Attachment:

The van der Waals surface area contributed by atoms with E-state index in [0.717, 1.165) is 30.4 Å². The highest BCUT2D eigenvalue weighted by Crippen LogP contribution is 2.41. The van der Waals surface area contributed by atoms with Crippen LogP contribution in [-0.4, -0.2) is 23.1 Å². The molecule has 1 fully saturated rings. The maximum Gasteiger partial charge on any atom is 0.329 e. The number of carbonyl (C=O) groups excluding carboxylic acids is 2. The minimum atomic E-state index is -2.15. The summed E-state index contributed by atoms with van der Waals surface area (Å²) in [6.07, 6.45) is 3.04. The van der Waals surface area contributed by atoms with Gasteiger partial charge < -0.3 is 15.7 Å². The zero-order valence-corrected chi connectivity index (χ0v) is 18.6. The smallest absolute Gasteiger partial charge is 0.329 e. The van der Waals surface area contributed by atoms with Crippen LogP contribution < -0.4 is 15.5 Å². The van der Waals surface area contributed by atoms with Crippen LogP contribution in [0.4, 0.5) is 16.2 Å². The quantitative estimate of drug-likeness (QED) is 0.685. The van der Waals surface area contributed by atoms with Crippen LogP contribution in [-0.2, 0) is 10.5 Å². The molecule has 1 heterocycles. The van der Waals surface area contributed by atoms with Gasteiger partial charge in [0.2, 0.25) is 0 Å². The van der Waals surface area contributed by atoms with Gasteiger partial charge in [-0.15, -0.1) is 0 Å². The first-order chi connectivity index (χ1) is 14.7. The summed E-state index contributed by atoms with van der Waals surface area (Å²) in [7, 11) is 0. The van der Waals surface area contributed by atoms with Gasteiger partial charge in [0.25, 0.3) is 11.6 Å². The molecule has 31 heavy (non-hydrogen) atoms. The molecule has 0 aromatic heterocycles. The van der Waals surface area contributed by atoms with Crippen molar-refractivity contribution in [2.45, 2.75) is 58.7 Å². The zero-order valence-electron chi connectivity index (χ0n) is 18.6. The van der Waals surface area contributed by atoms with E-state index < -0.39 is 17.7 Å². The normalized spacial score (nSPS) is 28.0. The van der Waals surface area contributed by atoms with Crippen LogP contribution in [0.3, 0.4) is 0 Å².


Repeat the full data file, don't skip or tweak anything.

The van der Waals surface area contributed by atoms with E-state index in [0.717, 1.165) is 30.4 Å². The highest BCUT2D eigenvalue weighted by Crippen LogP contribution is 2.41. The van der Waals surface area contributed by atoms with Crippen LogP contribution in [-0.4, -0.2) is 23.1 Å². The molecule has 1 fully saturated rings. The maximum Gasteiger partial charge on any atom is 0.329 e. The number of carbonyl (C=O) groups excluding carboxylic acids is 2. The minimum atomic E-state index is -2.15. The summed E-state index contributed by atoms with van der Waals surface area (Å²) in [6.07, 6.45) is 3.04. The van der Waals surface area contributed by atoms with Gasteiger partial charge < -0.3 is 15.7 Å². The zero-order valence-corrected chi connectivity index (χ0v) is 18.6. The smallest absolute Gasteiger partial charge is 0.329 e. The van der Waals surface area contributed by atoms with Crippen LogP contribution < -0.4 is 15.5 Å². The van der Waals surface area contributed by atoms with Crippen LogP contribution in [0.4, 0.5) is 16.2 Å². The quantitative estimate of drug-likeness (QED) is 0.685. The van der Waals surface area contributed by atoms with Crippen LogP contribution in [-0.2, 0) is 10.5 Å². The molecule has 1 heterocycles. The van der Waals surface area contributed by atoms with Gasteiger partial charge in [0.2, 0.25) is 0 Å². The van der Waals surface area contributed by atoms with Gasteiger partial charge in [-0.15, -0.1) is 0 Å². The first-order chi connectivity index (χ1) is 14.7. The summed E-state index contributed by atoms with van der Waals surface area (Å²) in [7, 11) is 0. The van der Waals surface area contributed by atoms with Gasteiger partial charge in [0.25, 0.3) is 11.6 Å². The molecule has 31 heavy (non-hydrogen) atoms. The molecule has 0 aromatic heterocycles. The van der Waals surface area contributed by atoms with Crippen molar-refractivity contribution in [2.45, 2.75) is 58.7 Å². The zero-order valence-electron chi connectivity index (χ0n) is 18.6. The van der Waals surface area contributed by atoms with E-state index < -0.39 is 17.7 Å². The normalized spacial score (nSPS) is 28.0. The van der Waals surface area contributed by atoms with Crippen LogP contribution in [0.3, 0.4) is 0 Å².